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Core capital goods orders drop 0.2% in May

There are also fears escalating tensions between the US and its major trade partners could undercut growth

Harley-Davidson motorcycle engines assembled in Menomonee Falls, Wisconsin, US. The US Commerce Department said the goods trade deficit declined 3.7 per cent to US$64.8 billion in May.


NEW orders for key US-made capital goods and shipments unexpectedly fell in May, but data for the prior month was revised higher, suggesting moderate growth in business spending on equipment in the second quarter.

Other data on Wednesday showed a sharp narrowing in the goods trade deficit last month, and solid increases in retail and wholesale inventories, the latest indications that the economy was accelerating this quarter after losing some steam at the start of the year.

There are, however, fears that escalating tensions between the US and its major trade partners, including China, Mexico, Canada and the European Union, could hurt business sentiment, disrupt supply chains and undercut economic growth.

The Commerce Department said orders for non-defence capital goods excluding aircraft, a closely watched proxy for business spending plans, slipped 0.2 per cent last month. Data for April was revised to show the so-called core capital goods orders surging 2.3 per cent instead of the previously reported 1.0 per cent rise.

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Economists polled by Reuters had forecast core capital goods orders gaining 0.5 per cent last month. Core capital goods orders increased 6.8 per cent on a year-on-year basis.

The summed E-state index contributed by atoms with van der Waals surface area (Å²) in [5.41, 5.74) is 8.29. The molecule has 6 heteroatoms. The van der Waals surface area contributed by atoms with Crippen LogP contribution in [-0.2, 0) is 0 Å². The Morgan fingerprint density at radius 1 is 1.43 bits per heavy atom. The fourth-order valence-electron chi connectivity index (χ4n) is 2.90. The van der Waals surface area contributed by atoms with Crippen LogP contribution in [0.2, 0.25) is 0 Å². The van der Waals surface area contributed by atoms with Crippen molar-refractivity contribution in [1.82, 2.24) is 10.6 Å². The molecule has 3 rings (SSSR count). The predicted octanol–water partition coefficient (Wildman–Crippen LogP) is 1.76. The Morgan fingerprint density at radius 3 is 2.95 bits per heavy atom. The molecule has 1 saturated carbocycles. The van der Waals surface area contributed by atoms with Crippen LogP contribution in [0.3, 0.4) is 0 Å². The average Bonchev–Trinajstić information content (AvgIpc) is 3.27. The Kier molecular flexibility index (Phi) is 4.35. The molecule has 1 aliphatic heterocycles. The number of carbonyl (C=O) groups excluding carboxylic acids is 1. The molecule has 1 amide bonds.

Core capital goods shipments are used to calculate equipment spending in the government's gross domestic product measurement.

They were previously reported to have gained 0.9 per cent in April. The drop in core capital goods shipments last month, if sustained, suggests a small contribution to second-quarter GDP growth from business spending on equipment.

In another report on Wednesday, the Commerce Department said the goods trade deficit declined 3.7 per cent to US$64.8 billion in May as an increase in exports outpaced a rise in imports. The department also said wholesale inventories increased 0.5 per cent in May and stocks at retailers gained 0.4 per cent.

The trade and inventory data added to bullish sentiment on the labour market and consumer spending, suggesting that economic growth surged in the second quarter. Gross domestic product estimates for the April-June period are as high as a 4.7 per cent annualised rate. The economy grew at a 2.2 per cent pace in the first quarter.

The dollar was trading higher against a basket of currencies. Prices for US Treasuries rose while US stock index futures were little changed.

Despite May's decline in core capital goods orders, business spending on equipment remains supported by the Trump administration's US$1.5 trillion income tax cut package, which came into effect in January.

But economists caution that the Trump administration's protectionist trade policy could offset the fiscal stimulus. President Donald Trump has imposed tariffs on steel and aluminum imports to protect domestic industries from what he says is unfair foreign competition.

Mr Trump has also said he would press ahead with hefty tariffs on US$50 billion of Chinese imports and threatened to impose a 20 per cent duty on all imports of European Union-assembled cars. REUTERS

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